In SA with kids from Christian backgrounds the huge successes are not because they\re into the sciences but just a way to get into medical school. The fight for places is so aggressive that only the best of the best get in and then they have to fight the AA quotas as well. So they encourage their kids to do science and maths for that reason but also our universities insist on the subjects in the 'academic' school curriculum for entrance. You can't get into university with typing and home economics as your 'matric' subjects and also because of the lack of specialist teachers and financing, we don't get the options that other countries' schools offer.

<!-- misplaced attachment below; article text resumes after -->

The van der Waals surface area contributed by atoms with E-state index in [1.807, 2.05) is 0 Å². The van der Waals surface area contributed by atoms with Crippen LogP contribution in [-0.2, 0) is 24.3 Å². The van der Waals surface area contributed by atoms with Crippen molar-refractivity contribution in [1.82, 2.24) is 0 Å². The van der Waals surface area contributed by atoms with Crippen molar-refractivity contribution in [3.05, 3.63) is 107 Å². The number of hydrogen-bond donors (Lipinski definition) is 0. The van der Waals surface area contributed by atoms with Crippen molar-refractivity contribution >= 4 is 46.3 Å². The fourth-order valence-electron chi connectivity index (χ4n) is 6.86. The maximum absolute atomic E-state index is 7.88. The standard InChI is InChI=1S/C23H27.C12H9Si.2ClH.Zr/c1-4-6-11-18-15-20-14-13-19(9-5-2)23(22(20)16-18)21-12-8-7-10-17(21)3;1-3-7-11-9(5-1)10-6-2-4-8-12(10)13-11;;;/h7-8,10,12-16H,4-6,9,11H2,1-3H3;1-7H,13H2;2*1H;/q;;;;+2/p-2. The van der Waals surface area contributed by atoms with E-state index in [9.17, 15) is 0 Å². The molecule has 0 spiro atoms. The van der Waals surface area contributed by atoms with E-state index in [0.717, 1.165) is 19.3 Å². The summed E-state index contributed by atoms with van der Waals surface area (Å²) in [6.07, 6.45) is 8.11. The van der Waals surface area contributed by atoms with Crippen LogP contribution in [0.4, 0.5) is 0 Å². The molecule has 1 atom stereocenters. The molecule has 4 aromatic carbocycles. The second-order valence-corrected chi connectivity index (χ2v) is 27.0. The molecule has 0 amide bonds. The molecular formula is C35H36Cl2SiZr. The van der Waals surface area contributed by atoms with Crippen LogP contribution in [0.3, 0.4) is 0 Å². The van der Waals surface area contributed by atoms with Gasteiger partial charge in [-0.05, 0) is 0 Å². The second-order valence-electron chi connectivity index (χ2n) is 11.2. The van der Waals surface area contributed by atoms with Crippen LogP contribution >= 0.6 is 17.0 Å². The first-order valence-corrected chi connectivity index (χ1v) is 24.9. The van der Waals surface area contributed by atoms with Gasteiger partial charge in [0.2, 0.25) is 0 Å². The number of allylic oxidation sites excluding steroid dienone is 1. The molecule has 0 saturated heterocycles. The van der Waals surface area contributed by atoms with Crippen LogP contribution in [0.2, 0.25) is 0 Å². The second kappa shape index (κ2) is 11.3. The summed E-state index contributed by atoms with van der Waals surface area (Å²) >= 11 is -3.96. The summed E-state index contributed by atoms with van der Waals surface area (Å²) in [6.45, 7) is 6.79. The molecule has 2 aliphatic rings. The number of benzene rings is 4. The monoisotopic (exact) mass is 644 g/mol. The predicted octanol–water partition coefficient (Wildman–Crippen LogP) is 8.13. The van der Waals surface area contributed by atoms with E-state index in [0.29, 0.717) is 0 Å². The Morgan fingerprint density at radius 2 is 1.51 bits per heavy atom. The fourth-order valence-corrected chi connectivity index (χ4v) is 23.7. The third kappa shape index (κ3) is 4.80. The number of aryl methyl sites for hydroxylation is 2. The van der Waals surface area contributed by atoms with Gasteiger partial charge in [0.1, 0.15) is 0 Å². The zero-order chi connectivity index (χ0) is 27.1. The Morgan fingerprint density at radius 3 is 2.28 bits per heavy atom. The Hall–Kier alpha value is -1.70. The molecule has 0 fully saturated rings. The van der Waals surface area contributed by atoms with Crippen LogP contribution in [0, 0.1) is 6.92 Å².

Mostly our university entrance candidates have these options: English and another of the official languages, Maths (including algebra, geometry, trig and some calculus) Science (Physics and Chemistry) Biology, History, Geography. Then they have options from the following. Computer Literacy, Technical Drawing, Art (including art history) Home Economics and a few others I'm not sure about what else they've added since I last spoke to school kids. But the first six are what most kids do for university entrance. We don't have Latin, Greek or any of the classical subjects. Of course I'd like to see more options available but as a result of our past history, we have a lot of catching up to do. I'm pleased to see that our arts programmes are taking off again but even something like music appreciation isn't taught at our schools anymore, kids have to get outside training and join arts groups to get into dance, music etc. And most people doing law, theology and ancient history at university have to do bridging classes in Latin etc.